The Society for Social Work and Research

2013 Annual Conference

January 16-20, 2013 I Sheraton San Diego Hotel and Marina I San Diego, CA

Development and Initial Evaluation of the Cyber-Counseling Objective Structured Clinical Examination (COSCE)

Saturday, January 19, 2013
Grande Ballroom A, B, and C (Sheraton San Diego Hotel & Marina)
* noted as presenting author
Lin Fang, PhD, Assistant Professor, University of Toronto, Toronto, ON, Canada
Marion Bogo, MSW, AdvDipl SW, Professor, University of Toronto, Toronto, ON, Canada
Faye Mishna, PhD, Professor and Dean, University of Toronto, Toronto, ON, Canada
Margaret Gibson, MSW, Doctoral student, University of Toronto, Toronto, ON, Canada
Lawrence J. Murphy, MA, Founder and Director, Worldwide Therapy Online Inc, Guelph, ON, Canada
Glenn Regehr, PhD, Professor, University of British Columbia, Vancouver, BC, Canada
Purpose: As the internet has gradually become a pervasive presence in our everyday lives, cyber-counseling, sometimes called E-therapy or online-counseling, is increasingly popular (Barak et al., 2009). Given the unique provision and skills required to perform cyber-counseling, more educational institutions are offering cyber-counseling training programs. Accompanying the growth of cyber-counseling is a need for assessment measure that can demonstrate the competence level of trainees and professionals. This study described the development and pilot validation of such a tool.

Methods: The development of the Cyber-Counseling Objective Structured Clinical Examination (COSCE) involved three steps. First, we created an 18-item cyber-counseling performance rating scale based on key performance indicators of cyber-counseling (Murphy & Mitchell, 2009) and relevant practice competence measures (Bogo, et al., 2011). Second, we developed two client scenarios to be used in the piloting process. These fictional scenarios reflected typical client issues that cyber counselors might encounter. Lastly, we recruited and trained three raters to evaluate the email sessions using the cyber-counseling performance rating scale. All raters were experienced cyber counselors.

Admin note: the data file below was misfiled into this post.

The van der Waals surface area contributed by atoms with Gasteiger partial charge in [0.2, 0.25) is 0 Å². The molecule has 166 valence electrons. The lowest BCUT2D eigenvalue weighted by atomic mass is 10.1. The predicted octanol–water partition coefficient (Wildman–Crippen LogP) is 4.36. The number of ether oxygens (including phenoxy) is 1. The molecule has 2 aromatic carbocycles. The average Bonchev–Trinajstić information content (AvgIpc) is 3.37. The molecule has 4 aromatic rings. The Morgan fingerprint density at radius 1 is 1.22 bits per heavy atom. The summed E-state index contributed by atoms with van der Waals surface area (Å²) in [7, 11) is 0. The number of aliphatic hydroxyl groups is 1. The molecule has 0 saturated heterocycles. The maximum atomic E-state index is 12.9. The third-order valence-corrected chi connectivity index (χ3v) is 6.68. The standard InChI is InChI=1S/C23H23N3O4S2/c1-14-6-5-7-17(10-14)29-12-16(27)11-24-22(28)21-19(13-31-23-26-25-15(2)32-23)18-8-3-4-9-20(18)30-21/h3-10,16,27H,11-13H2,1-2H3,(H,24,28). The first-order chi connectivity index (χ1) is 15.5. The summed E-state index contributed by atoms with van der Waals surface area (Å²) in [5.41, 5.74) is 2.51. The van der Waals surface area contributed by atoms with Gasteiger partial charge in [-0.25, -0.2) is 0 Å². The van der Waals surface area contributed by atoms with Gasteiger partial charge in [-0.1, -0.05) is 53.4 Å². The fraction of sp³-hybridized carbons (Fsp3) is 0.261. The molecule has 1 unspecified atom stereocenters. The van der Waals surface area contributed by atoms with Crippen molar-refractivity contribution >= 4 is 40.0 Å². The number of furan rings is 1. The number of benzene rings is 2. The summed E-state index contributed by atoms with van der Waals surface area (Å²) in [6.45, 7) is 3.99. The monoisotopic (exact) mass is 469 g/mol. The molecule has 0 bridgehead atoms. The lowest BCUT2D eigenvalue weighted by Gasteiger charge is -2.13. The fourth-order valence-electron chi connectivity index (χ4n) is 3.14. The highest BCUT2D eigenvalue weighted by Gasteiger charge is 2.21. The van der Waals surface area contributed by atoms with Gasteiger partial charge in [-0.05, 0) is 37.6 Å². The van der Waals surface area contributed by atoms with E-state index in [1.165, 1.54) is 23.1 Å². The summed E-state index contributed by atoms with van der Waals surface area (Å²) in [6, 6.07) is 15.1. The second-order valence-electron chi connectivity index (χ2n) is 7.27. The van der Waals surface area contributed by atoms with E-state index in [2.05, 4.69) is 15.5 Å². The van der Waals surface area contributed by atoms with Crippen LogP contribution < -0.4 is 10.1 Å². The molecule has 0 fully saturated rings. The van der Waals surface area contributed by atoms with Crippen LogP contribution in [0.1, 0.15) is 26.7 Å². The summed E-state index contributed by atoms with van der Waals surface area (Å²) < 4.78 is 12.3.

We pilot tested the validity and reliability of COSCE on six student cyber counselors and six seasoned cyber counselors. The student counselors were MSW students who have completed a cyber-counseling training workshop and participated in a yearlong cyber-counseling internship; whereas the seasoned counselors were practitioners who have a masters degree, have completed cyber-counseling certificate programs, and have practiced cyber-counseling for over 5 years. Each counselor was given the two identical fictional client emails. The counselors conducted an email session as if they were the cyber counselor for each of these two clients. The counselors were instructed to follow their typical practice as much as possible, but they were asked not to consult with other practitioners. A total of 24 cyber-counseling sessions were collected. The three raters, blind to the counselors, used the performance rating scale to assess all the sessions.

Results: Internal consistency was computed on the COSCE scores of 24 sessions assessed by all raters. The overall Cronbach’s alpha was .97. To estimate the inter-rater reliability of COSCE, we used Cronbach’s alpha to test the extent to which the three raters generated COSCE scores that corresponded. The Cronbach’s alpha was .82. Inter-client reliability was tested also using Cronbach’s alpha, and the Cronbach’s alpha was .91. To assess the construct validity, we performed a t-test to see if the COSCE correctly differentiated experienced cyber counselors from student counselors. The experienced counselors received a much higher average COSCE score (61.63 [SD = 17.15]) than the student counselors (40.94 [SD = 13.19]). The difference between the two groups was statistically significant [t(66) = 5.51, p < .0001].  

Implications: The preliminary results from this study suggest that COSCE can be a reliable and valid tool in assessing the counselor’s critical thinking, judgment, online interpersonal interaction skills, and capacity to demonstrate all these skills online. Given the growth of cyber-counseling and emerging training programs, this tool, with further replications, can be a promising addition to ensure the quality of cyber-counseling practice.